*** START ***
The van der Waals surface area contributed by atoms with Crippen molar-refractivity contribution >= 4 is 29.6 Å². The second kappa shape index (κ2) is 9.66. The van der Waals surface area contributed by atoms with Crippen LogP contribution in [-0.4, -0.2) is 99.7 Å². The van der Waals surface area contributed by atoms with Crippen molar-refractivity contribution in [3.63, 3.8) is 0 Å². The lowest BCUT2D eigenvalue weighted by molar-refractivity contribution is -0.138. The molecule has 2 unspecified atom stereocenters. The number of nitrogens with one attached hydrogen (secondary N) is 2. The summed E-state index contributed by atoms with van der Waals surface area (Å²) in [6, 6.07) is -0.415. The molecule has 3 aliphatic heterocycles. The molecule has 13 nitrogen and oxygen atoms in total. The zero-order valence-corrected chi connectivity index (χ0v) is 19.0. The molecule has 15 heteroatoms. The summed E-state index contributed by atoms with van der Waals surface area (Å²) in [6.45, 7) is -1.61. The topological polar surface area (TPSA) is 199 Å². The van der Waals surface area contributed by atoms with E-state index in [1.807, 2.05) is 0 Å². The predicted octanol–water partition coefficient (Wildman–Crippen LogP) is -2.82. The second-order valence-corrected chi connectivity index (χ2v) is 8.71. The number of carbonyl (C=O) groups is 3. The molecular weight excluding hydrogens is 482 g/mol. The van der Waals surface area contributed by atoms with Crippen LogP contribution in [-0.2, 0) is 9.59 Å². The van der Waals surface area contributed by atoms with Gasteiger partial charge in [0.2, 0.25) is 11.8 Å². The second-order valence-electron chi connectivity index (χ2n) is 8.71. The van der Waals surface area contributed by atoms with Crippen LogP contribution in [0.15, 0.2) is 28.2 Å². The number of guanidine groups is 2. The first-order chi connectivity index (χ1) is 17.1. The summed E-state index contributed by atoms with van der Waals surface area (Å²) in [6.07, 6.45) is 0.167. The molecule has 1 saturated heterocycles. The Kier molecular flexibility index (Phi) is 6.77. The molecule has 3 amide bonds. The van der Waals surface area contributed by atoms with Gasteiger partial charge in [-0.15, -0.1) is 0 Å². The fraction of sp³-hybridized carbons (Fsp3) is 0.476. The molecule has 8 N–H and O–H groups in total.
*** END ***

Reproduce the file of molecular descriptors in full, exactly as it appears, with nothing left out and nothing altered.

The van der Waals surface area contributed by atoms with Crippen molar-refractivity contribution >= 4 is 29.6 Å². The second kappa shape index (κ2) is 9.66. The van der Waals surface area contributed by atoms with Crippen LogP contribution in [-0.4, -0.2) is 99.7 Å². The van der Waals surface area contributed by atoms with Crippen molar-refractivity contribution in [3.63, 3.8) is 0 Å². The lowest BCUT2D eigenvalue weighted by molar-refractivity contribution is -0.138. The molecule has 2 unspecified atom stereocenters. The number of nitrogens with one attached hydrogen (secondary N) is 2. The summed E-state index contributed by atoms with van der Waals surface area (Å²) in [6, 6.07) is -0.415. The molecule has 3 aliphatic heterocycles. The molecule has 13 nitrogen and oxygen atoms in total. The zero-order valence-corrected chi connectivity index (χ0v) is 19.0. The molecule has 15 heteroatoms. The summed E-state index contributed by atoms with van der Waals surface area (Å²) in [6.45, 7) is -1.61. The topological polar surface area (TPSA) is 199 Å². The van der Waals surface area contributed by atoms with E-state index in [1.807, 2.05) is 0 Å². The predicted octanol–water partition coefficient (Wildman–Crippen LogP) is -2.82. The second-order valence-corrected chi connectivity index (χ2v) is 8.71. The number of carbonyl (C=O) groups is 3. The molecular weight excluding hydrogens is 482 g/mol. The van der Waals surface area contributed by atoms with Crippen LogP contribution in [-0.2, 0) is 9.59 Å². The van der Waals surface area contributed by atoms with Gasteiger partial charge in [0.2, 0.25) is 11.8 Å². The second-order valence-electron chi connectivity index (χ2n) is 8.71. The van der Waals surface area contributed by atoms with Crippen LogP contribution in [0.15, 0.2) is 28.2 Å². The number of guanidine groups is 2. The first-order chi connectivity index (χ1) is 17.1. The summed E-state index contributed by atoms with van der Waals surface area (Å²) in [6.07, 6.45) is 0.167. The molecule has 1 saturated heterocycles. The Kier molecular flexibility index (Phi) is 6.77. The molecule has 3 amide bonds. The van der Waals surface area contributed by atoms with Gasteiger partial charge in [-0.15, -0.1) is 0 Å². The fraction of sp³-hybridized carbons (Fsp3) is 0.476. The molecule has 8 N–H and O–H groups in total.